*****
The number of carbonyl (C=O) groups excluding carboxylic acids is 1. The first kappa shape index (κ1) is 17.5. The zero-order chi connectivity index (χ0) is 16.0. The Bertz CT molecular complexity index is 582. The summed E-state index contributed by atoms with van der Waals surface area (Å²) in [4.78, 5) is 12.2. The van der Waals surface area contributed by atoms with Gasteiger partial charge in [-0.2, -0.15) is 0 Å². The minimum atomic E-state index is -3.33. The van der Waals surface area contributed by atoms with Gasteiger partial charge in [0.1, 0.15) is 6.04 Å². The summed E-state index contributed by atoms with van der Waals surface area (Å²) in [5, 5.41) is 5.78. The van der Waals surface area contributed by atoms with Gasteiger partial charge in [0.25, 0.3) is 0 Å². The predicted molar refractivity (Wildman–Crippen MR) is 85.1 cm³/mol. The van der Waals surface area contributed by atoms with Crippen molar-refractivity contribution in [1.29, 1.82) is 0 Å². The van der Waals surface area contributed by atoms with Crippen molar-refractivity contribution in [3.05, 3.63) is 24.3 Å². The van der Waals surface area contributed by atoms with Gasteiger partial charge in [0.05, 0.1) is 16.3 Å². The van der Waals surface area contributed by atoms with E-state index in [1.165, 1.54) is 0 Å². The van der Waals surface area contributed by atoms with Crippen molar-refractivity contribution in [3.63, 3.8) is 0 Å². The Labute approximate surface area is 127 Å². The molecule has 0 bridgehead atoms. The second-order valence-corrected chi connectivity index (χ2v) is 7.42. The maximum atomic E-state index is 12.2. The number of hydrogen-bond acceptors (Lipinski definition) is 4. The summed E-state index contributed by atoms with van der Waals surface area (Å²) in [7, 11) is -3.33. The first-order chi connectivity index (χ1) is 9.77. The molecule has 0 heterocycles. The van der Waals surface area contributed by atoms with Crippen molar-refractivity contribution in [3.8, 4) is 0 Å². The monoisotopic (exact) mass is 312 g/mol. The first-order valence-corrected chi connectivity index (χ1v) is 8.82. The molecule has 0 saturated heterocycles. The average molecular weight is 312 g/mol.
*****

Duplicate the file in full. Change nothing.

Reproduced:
The number of carbonyl (C=O) groups excluding carboxylic acids is 1. The first kappa shape index (κ1) is 17.5. The zero-order chi connectivity index (χ0) is 16.0. The Bertz CT molecular complexity index is 582. The summed E-state index contributed by atoms with van der Waals surface area (Å²) in [4.78, 5) is 12.2. The van der Waals surface area contributed by atoms with Gasteiger partial charge in [-0.2, -0.15) is 0 Å². The minimum atomic E-state index is -3.33. The van der Waals surface area contributed by atoms with Gasteiger partial charge in [0.1, 0.15) is 6.04 Å². The summed E-state index contributed by atoms with van der Waals surface area (Å²) in [5, 5.41) is 5.78. The van der Waals surface area contributed by atoms with Gasteiger partial charge in [0.25, 0.3) is 0 Å². The predicted molar refractivity (Wildman–Crippen MR) is 85.1 cm³/mol. The van der Waals surface area contributed by atoms with Crippen molar-refractivity contribution in [1.29, 1.82) is 0 Å². The van der Waals surface area contributed by atoms with Crippen molar-refractivity contribution in [3.05, 3.63) is 24.3 Å². The van der Waals surface area contributed by atoms with Gasteiger partial charge in [0.05, 0.1) is 16.3 Å². The van der Waals surface area contributed by atoms with E-state index in [1.165, 1.54) is 0 Å². The van der Waals surface area contributed by atoms with Crippen molar-refractivity contribution in [3.63, 3.8) is 0 Å². The Labute approximate surface area is 127 Å². The molecule has 0 bridgehead atoms. The second-order valence-corrected chi connectivity index (χ2v) is 7.42. The maximum atomic E-state index is 12.2. The number of hydrogen-bond acceptors (Lipinski definition) is 4. The summed E-state index contributed by atoms with van der Waals surface area (Å²) in [7, 11) is -3.33. The first-order chi connectivity index (χ1) is 9.77. The molecule has 0 heterocycles. The van der Waals surface area contributed by atoms with Crippen molar-refractivity contribution in [3.8, 4) is 0 Å². The monoisotopic (exact) mass is 312 g/mol. The first-order valence-corrected chi connectivity index (χ1v) is 8.82. The molecule has 0 saturated heterocycles. The average molecular weight is 312 g/mol.